If two or more threads share a single processor (or, more precisely, a single core), this processor must switch between them while executing them. As I've already mentioned, this switching is handled by the operating system. Fortunately, we can also influence it ourselves explicitly. We use the thread priority to decide which thread will be allowed to execute (to which the processor time will be allocated). Each thread has an assigned priority represented by a number from 1 to 10. The default value is 5. We can set the priority using the setPriority() method or get it using the getPriority() method.

We can say that a higher-priority thread is executed prior to a lower-priority thread and it can force to suspend the lower-priority thread anytime (the stronger one survives :) ). But as I said, switching is handled by the operating system and each OS can handle threads and their priority differently. Therefore, you should not rely solely on automatic switching and try to care about it a little bit. For example, it's important to ensure that threads of the same priority suspended themselves from time to time. We can cause this elegantly by the static yield() method on the Thread class, which "takes" control of the currently running thread and passes it to the waiting thread with the highest priority.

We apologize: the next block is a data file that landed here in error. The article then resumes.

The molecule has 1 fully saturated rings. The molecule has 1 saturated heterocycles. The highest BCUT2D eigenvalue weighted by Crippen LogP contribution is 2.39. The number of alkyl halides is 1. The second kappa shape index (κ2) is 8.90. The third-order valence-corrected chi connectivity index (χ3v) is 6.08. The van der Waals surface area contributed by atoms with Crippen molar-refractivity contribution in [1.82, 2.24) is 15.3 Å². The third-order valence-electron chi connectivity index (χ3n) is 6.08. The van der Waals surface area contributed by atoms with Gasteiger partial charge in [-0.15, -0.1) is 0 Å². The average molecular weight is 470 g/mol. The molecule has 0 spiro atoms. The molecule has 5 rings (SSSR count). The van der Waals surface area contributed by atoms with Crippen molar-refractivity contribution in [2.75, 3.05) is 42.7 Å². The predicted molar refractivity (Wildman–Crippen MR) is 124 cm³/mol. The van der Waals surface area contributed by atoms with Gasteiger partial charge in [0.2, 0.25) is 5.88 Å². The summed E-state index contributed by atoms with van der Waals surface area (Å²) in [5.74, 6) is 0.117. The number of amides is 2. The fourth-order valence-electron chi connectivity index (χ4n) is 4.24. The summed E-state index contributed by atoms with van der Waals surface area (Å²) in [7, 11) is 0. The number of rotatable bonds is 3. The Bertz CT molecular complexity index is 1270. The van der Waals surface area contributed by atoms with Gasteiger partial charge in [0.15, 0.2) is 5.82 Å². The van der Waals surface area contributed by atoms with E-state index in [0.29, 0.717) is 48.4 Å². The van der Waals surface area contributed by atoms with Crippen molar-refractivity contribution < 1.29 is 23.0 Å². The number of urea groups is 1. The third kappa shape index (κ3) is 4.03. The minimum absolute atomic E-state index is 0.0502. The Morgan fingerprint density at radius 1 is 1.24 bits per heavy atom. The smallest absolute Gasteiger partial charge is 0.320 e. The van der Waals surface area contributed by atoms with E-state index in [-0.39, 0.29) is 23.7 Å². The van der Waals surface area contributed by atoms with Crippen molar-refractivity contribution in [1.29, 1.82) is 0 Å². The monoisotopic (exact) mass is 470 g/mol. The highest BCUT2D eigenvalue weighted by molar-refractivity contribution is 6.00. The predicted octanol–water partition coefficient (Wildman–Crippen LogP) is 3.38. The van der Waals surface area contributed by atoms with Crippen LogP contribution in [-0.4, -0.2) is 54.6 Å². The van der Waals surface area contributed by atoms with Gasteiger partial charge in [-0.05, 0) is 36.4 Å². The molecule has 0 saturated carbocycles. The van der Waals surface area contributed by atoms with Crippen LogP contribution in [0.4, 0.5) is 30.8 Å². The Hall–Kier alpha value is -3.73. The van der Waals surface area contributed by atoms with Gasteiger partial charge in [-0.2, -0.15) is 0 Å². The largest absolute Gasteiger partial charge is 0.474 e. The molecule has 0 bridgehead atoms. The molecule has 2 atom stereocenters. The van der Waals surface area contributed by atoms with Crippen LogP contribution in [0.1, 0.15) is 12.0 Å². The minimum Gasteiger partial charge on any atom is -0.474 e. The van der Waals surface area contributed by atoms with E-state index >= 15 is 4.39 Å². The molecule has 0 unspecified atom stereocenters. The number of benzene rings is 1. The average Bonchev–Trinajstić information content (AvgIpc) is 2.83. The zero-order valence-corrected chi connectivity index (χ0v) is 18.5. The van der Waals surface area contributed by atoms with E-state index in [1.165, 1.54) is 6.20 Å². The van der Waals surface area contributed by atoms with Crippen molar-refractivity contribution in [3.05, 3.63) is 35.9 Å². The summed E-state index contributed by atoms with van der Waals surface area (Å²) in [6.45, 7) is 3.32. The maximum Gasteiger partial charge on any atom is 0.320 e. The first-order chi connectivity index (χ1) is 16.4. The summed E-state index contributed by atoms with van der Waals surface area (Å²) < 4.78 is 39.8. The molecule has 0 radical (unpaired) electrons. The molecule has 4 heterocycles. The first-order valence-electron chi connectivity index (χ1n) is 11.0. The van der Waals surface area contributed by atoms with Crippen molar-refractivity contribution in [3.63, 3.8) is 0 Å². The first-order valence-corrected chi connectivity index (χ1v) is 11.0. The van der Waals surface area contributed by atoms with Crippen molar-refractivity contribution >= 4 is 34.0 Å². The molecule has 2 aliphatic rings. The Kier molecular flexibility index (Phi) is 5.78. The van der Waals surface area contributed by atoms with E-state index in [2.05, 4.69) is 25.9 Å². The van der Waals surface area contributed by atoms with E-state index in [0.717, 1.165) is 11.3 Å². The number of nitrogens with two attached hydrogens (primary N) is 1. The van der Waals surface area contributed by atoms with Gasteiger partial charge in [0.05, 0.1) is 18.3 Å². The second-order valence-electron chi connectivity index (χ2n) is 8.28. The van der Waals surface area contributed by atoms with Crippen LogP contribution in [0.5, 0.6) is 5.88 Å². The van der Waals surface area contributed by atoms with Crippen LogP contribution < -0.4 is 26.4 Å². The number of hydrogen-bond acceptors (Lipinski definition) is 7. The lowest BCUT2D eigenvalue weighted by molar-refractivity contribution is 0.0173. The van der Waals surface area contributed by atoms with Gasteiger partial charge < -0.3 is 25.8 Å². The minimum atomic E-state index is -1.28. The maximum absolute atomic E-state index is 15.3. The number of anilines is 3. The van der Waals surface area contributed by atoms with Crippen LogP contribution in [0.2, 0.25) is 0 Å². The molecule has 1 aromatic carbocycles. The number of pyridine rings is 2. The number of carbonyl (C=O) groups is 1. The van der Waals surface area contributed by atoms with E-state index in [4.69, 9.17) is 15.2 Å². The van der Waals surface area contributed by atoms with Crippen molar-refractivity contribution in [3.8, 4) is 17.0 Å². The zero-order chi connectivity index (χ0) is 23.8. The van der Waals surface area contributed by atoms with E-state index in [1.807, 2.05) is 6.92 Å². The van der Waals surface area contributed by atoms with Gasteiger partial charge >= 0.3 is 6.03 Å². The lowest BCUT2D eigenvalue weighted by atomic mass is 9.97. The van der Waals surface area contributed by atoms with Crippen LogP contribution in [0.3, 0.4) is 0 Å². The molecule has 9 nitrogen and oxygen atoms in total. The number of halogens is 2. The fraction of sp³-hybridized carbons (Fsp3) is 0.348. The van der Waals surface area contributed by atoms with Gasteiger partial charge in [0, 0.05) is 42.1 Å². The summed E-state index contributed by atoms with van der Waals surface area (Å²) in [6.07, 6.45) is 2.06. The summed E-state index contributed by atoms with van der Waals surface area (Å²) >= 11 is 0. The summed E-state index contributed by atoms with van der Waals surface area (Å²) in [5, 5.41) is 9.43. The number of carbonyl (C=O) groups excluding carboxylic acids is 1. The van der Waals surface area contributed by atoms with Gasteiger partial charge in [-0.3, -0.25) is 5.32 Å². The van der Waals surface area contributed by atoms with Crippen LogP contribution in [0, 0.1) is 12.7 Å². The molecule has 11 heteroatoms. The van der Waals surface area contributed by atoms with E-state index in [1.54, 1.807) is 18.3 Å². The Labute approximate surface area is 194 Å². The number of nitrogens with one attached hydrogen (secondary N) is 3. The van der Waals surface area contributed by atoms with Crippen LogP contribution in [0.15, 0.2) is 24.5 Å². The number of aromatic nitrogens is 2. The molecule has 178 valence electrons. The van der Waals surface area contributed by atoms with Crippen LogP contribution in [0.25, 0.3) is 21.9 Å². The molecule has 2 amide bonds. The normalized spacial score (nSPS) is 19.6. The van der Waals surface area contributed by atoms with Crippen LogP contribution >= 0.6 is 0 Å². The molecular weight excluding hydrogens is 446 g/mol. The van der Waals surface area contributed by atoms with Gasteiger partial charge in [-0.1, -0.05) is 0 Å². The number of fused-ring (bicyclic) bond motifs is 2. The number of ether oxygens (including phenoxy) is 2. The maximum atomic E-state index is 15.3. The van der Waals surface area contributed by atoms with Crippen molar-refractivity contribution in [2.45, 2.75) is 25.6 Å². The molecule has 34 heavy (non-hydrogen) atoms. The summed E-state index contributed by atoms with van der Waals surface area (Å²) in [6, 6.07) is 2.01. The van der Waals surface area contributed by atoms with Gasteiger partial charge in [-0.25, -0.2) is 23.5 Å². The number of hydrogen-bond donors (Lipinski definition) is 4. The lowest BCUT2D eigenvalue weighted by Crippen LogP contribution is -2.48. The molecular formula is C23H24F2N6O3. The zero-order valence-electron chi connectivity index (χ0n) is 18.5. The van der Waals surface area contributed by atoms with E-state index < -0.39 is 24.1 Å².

Implementing the Runnable Interface

The second way to create a thread is to implement Runnable. As I said, this interface is a functional interface and therefore contains only one abstract method. In this case, of course, this is the run() method. Let's go over this Java 8 syntax quickly.

Functional interfaces and lambda expressions

The functional interface is a news of Java 8 and it's an interface that has only one abstract method. It should also be annotated with @FunctionalInterface for clarity.

For example, let's consider we want to create a Comparator object. In older Java versions we'd have to proceed as if creating an abstract class:

Comparator<String> com = new Comparator<String>() {

    @Override